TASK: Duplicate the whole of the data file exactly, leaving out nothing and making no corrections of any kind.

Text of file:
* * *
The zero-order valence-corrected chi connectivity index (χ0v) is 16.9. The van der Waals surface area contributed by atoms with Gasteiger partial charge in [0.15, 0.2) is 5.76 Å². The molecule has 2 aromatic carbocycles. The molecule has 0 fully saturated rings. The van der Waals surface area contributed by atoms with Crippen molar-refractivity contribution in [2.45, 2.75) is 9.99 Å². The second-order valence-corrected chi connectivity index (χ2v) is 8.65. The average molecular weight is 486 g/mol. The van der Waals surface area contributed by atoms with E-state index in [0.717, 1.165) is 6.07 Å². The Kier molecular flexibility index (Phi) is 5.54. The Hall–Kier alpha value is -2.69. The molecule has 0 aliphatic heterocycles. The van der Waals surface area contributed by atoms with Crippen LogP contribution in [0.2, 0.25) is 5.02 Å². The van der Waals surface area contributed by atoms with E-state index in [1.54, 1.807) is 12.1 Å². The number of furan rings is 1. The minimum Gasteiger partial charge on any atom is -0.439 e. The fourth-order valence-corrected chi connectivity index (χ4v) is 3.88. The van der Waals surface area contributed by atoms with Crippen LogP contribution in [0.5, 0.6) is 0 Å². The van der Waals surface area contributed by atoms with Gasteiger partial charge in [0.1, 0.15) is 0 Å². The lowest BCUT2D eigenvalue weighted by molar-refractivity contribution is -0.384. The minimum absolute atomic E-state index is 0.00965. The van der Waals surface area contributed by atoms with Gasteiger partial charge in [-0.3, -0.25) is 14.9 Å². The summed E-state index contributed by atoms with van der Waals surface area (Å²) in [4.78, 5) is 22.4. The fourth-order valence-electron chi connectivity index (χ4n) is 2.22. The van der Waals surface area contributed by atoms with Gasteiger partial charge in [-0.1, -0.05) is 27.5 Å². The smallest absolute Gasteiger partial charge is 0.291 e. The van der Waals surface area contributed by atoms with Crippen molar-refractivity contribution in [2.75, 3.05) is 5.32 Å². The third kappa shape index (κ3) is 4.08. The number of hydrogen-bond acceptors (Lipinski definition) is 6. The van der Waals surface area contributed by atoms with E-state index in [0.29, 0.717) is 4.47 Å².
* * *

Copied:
The zero-order valence-corrected chi connectivity index (χ0v) is 16.9. The van der Waals surface area contributed by atoms with Gasteiger partial charge in [0.15, 0.2) is 5.76 Å². The molecule has 2 aromatic carbocycles. The molecule has 0 fully saturated rings. The van der Waals surface area contributed by atoms with Crippen molar-refractivity contribution in [2.45, 2.75) is 9.99 Å². The second-order valence-corrected chi connectivity index (χ2v) is 8.65. The average molecular weight is 486 g/mol. The van der Waals surface area contributed by atoms with E-state index in [0.717, 1.165) is 6.07 Å². The Kier molecular flexibility index (Phi) is 5.54. The Hall–Kier alpha value is -2.69. The molecule has 0 aliphatic heterocycles. The van der Waals surface area contributed by atoms with Crippen LogP contribution in [0.2, 0.25) is 5.02 Å². The van der Waals surface area contributed by atoms with E-state index in [1.54, 1.807) is 12.1 Å². The number of furan rings is 1. The minimum Gasteiger partial charge on any atom is -0.439 e. The fourth-order valence-corrected chi connectivity index (χ4v) is 3.88. The van der Waals surface area contributed by atoms with Crippen LogP contribution in [0.5, 0.6) is 0 Å². The van der Waals surface area contributed by atoms with Gasteiger partial charge in [0.1, 0.15) is 0 Å². The lowest BCUT2D eigenvalue weighted by molar-refractivity contribution is -0.384. The minimum absolute atomic E-state index is 0.00965. The van der Waals surface area contributed by atoms with Gasteiger partial charge in [-0.3, -0.25) is 14.9 Å². The summed E-state index contributed by atoms with van der Waals surface area (Å²) in [4.78, 5) is 22.4. The fourth-order valence-electron chi connectivity index (χ4n) is 2.22. The van der Waals surface area contributed by atoms with Gasteiger partial charge in [-0.1, -0.05) is 27.5 Å². The smallest absolute Gasteiger partial charge is 0.291 e. The van der Waals surface area contributed by atoms with Crippen molar-refractivity contribution in [2.75, 3.05) is 5.32 Å². The third kappa shape index (κ3) is 4.08. The number of hydrogen-bond acceptors (Lipinski definition) is 6. The van der Waals surface area contributed by atoms with E-state index in [0.29, 0.717) is 4.47 Å².